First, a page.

[Date Prev][Date Next][Thread Prev][Thread Next][Date Index][Thread Index]
Matt MacGregor wrote:
> I'm going to be redoing my 55 gallon tank and putting laterite in the
>substrate, as the subsoil, soil/peat moss mix I had been using before has
>turned out to be less than successfull (after a month and a half or so
>the plants in the tank basically dropped dead and have not been able to
>recover since). In a 55 gallon tank, I believe you would put about 1/2 a
>laterite in the bottom third of gravel (or sand). Would adding a "small"
>amount (similar to the amount of laterite by volume) of topsoil on top of,
>below, or mixed in with the laterite be a bad idea? Would it defeat the
>purpose of having the laterite in the substrate? Would that small an
>topsoil have more than a short term effect? The reason I was thinking of
>it is that I would like to avoid adding nutrients into the water column (via
>liquid fertilizer or a large amount of topsoil which would leach nutrients
>into the water) but of course want to make sure the plants get everything
>need. It was my impression that with just laterite and and fish waste this
>would not be accomplished.
IMO, mixing laterite and soil is a bad idea. If you have a good soil
source you don't need laterite, and if you want the safety of laterite, why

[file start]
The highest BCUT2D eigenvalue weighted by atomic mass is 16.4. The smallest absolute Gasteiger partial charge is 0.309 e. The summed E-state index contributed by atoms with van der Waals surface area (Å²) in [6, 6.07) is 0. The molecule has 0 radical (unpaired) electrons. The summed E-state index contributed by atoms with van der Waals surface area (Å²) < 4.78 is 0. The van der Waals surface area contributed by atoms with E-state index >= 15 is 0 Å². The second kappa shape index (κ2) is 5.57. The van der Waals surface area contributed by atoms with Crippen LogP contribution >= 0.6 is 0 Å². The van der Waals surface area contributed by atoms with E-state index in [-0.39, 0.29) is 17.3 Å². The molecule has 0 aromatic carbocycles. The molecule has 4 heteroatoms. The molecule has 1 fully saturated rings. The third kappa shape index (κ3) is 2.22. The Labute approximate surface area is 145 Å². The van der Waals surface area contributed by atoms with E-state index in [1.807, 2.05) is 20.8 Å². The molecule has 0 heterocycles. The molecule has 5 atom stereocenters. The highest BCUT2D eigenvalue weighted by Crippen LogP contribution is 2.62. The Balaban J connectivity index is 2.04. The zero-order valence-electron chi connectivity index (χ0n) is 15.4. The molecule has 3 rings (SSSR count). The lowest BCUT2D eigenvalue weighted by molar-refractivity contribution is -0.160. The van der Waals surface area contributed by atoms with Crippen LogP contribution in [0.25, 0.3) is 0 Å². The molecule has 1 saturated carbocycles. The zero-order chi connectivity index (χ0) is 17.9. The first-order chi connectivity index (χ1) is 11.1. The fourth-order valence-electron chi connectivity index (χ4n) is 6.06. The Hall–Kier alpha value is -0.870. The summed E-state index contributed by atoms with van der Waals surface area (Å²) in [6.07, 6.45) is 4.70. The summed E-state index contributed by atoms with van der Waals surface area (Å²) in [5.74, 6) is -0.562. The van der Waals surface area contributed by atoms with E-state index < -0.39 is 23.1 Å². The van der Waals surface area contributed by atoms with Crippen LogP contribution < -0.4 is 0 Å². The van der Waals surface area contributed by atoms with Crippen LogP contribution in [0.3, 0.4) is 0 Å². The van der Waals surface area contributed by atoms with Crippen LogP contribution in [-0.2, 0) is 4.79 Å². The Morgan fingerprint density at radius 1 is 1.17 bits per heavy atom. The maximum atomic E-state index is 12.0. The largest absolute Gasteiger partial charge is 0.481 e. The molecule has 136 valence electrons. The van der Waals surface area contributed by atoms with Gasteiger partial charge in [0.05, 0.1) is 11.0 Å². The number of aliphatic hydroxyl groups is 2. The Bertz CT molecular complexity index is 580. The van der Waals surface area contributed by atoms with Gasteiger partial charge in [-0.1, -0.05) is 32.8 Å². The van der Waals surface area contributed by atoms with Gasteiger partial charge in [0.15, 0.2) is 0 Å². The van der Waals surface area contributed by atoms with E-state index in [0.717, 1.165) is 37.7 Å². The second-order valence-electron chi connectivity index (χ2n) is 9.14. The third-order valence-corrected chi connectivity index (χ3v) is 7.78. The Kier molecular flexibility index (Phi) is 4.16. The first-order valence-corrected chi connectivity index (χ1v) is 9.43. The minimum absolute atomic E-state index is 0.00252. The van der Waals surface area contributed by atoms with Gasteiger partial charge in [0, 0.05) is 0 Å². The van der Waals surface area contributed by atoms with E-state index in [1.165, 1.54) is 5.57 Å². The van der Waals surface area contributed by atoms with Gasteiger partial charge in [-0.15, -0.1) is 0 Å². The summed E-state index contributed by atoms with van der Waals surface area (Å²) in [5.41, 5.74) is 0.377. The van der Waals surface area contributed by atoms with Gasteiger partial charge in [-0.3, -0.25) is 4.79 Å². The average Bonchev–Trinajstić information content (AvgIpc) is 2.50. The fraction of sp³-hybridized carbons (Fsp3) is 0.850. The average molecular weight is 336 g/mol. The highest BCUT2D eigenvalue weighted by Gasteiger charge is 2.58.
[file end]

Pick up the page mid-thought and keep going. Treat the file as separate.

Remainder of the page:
take chances with an unknown soil source?
It might work, but you've already had one failure, and the expense of all
those dead plants. There's no guarantee that this mix will work better.
Decide which method you want to follow, and FOLLOW IT! Once you have a
base line of success, you have a starting point from which to experiment if
that appeals to you.
I'm not sure what this recent fad is of wanting to avoid the use of
fertilizers in the water column. It's been done successfully, without
problems for years. It's not even expensive if you brew your own.
(Gee, I rant like this too often, and people will start calling me George ;-)
(BTW, depending on light levels and a few other things, laterite and fish
waste _can_ meet the nutritional needs of plants in a slow-growth system
but it's probably not the easiest balance to hit)